Editorial opinion

Moral decision


WHAT HAS TO be one of the most curious and amazing investigations ever held at this University has yet to reach a conclusion. A panel of six college deans is “debating the morality” of a student before he is allowed to obtain teaching certification.

What is the heinous crime for which Joseph Acanfora must pay this price? Murder, robbery, forgery perhaps? The protracted debate might be reasonable if he were accused of one of those. But his “crime” was much different.

Acanfora’s troubles began when he became a member of the Homophiles of Penn State, a group with a controversy all its own. HOPS, an educational group concerned with ending stereotypes and misconceptions about homosexuality, has been battling for over a year to gain recognition as an official student organization. Although granted such a charter by the Undergraduate Student Government, the University stepped in to bar the use of University facilities to the group.

THE UNIVERSITY could not stop Acanfora from graduating, which he did last week after compiling a reasonably high cumulative average. But it can prevent him from receiving Pennsylvania teaching certification. Unless the deans rule him “moral enough” that is exactly what will happen. Then, his only recourse will be through the courts, which he has said he will do if necessary.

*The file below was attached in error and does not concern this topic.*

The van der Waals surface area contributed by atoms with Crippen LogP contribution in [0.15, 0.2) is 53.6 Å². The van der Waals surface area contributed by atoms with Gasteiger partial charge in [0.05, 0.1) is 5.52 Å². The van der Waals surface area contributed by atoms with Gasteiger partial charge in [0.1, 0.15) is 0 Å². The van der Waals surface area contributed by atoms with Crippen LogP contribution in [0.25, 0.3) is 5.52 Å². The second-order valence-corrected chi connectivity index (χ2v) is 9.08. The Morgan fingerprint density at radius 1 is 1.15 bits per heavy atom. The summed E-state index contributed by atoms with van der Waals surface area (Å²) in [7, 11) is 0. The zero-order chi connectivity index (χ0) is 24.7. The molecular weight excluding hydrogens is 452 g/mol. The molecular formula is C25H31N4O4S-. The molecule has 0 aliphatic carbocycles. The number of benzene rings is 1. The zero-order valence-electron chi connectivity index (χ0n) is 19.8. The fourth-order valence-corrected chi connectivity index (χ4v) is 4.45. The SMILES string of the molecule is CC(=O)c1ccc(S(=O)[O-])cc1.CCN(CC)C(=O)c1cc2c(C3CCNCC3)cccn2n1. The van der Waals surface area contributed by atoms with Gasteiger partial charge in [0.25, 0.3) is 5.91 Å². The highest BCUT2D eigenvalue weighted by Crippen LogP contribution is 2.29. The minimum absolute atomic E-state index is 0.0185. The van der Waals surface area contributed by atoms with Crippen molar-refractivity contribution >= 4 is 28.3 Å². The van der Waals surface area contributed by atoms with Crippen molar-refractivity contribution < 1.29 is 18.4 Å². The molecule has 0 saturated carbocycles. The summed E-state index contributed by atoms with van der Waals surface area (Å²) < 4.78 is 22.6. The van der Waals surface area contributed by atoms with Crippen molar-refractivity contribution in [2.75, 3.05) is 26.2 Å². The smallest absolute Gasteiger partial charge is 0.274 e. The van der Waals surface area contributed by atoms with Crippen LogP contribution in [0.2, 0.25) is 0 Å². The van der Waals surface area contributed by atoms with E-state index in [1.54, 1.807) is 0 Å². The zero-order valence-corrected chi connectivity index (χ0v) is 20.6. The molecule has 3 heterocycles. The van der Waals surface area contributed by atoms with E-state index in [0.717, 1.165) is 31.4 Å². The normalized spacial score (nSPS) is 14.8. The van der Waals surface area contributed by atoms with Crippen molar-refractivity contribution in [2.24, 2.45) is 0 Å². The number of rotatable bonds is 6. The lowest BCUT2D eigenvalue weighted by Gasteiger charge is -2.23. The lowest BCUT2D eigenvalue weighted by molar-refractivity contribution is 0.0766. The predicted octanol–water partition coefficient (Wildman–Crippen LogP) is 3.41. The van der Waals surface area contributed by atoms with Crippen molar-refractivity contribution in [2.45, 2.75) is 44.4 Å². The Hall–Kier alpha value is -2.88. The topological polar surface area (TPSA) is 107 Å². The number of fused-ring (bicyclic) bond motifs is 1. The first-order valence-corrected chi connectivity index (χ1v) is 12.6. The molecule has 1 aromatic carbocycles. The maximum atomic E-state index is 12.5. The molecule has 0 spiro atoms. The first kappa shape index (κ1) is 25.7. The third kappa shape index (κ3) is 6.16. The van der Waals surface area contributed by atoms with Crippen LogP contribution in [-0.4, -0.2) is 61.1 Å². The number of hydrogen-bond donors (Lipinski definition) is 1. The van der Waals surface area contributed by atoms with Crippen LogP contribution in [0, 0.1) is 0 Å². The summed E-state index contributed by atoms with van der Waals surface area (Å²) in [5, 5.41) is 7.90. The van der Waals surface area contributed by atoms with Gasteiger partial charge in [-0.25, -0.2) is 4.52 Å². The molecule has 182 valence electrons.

The whole story is reminiscent of “Alice’s Restaurant,” in which Arlo Guthrie’s morality is discussed when draft board officials discover he has a record of prior arrest -- for littering.

“You mean you want to know if I’m moral enough to join the army, burn women, kids, houses and villages after being a litterbug?” asks Arlo. Joe Acanfora can certainly ask a similar question.

Even if the deans do approve of Acanfora’s “morality,” a great deal of damage has been done. With this case hanging over his head, there is no way he can look for a job. If the deans rule favorably, he will have to look for the jobs that are left: in a job market that is notoriously low in openings for education majors.

The battle over his association with HOPS would have caused him enough trouble in job-hunting; to add a certification problem to that one is only rubbing salt in the wounds.

WE HOPE THE deans make a moral decision of their own and do it quickly. Joe Acanfora deserves to be allowed to teach in this state, without further harassment from the University or from anyone else.